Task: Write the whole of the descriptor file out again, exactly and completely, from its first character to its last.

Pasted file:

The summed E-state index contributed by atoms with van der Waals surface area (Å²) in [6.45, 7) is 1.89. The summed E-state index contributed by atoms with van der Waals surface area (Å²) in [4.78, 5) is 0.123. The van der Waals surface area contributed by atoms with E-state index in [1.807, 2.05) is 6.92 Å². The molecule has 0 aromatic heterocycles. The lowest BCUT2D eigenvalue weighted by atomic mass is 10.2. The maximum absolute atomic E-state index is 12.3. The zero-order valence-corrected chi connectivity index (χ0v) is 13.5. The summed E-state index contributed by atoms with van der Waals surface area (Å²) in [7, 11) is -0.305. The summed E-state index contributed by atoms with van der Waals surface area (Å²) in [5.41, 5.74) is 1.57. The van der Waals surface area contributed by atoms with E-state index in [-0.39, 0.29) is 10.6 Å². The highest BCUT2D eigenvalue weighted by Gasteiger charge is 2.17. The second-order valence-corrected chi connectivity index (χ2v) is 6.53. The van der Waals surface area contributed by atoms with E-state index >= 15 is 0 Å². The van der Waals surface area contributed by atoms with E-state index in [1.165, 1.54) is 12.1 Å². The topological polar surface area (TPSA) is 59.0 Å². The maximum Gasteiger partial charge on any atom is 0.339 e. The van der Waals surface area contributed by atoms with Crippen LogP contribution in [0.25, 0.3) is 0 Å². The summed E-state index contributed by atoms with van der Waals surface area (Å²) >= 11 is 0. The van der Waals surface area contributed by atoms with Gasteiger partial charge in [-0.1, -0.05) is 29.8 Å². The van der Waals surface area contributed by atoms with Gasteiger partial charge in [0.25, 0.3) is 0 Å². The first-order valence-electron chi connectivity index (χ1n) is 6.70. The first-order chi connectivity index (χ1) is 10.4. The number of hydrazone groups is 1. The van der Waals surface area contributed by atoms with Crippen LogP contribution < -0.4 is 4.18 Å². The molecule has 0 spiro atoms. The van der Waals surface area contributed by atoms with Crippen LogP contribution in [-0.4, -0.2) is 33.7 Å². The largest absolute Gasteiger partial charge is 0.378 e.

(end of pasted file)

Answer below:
The summed E-state index contributed by atoms with van der Waals surface area (Å²) in [6.45, 7) is 1.89. The summed E-state index contributed by atoms with van der Waals surface area (Å²) in [4.78, 5) is 0.123. The van der Waals surface area contributed by atoms with E-state index in [1.807, 2.05) is 6.92 Å². The molecule has 0 aromatic heterocycles. The lowest BCUT2D eigenvalue weighted by atomic mass is 10.2. The maximum absolute atomic E-state index is 12.3. The zero-order valence-corrected chi connectivity index (χ0v) is 13.5. The summed E-state index contributed by atoms with van der Waals surface area (Å²) in [7, 11) is -0.305. The summed E-state index contributed by atoms with van der Waals surface area (Å²) in [5.41, 5.74) is 1.57. The van der Waals surface area contributed by atoms with E-state index in [-0.39, 0.29) is 10.6 Å². The highest BCUT2D eigenvalue weighted by Gasteiger charge is 2.17. The second-order valence-corrected chi connectivity index (χ2v) is 6.53. The van der Waals surface area contributed by atoms with E-state index >= 15 is 0 Å². The van der Waals surface area contributed by atoms with E-state index in [1.165, 1.54) is 12.1 Å². The topological polar surface area (TPSA) is 59.0 Å². The maximum Gasteiger partial charge on any atom is 0.339 e. The van der Waals surface area contributed by atoms with Crippen LogP contribution in [0.25, 0.3) is 0 Å². The summed E-state index contributed by atoms with van der Waals surface area (Å²) >= 11 is 0. The van der Waals surface area contributed by atoms with Gasteiger partial charge in [-0.1, -0.05) is 29.8 Å². The van der Waals surface area contributed by atoms with Gasteiger partial charge in [0.25, 0.3) is 0 Å². The first-order valence-electron chi connectivity index (χ1n) is 6.70. The first-order chi connectivity index (χ1) is 10.4. The number of hydrazone groups is 1. The van der Waals surface area contributed by atoms with Crippen LogP contribution < -0.4 is 4.18 Å². The molecule has 0 spiro atoms. The van der Waals surface area contributed by atoms with Crippen LogP contribution in [-0.4, -0.2) is 33.7 Å². The largest absolute Gasteiger partial charge is 0.378 e.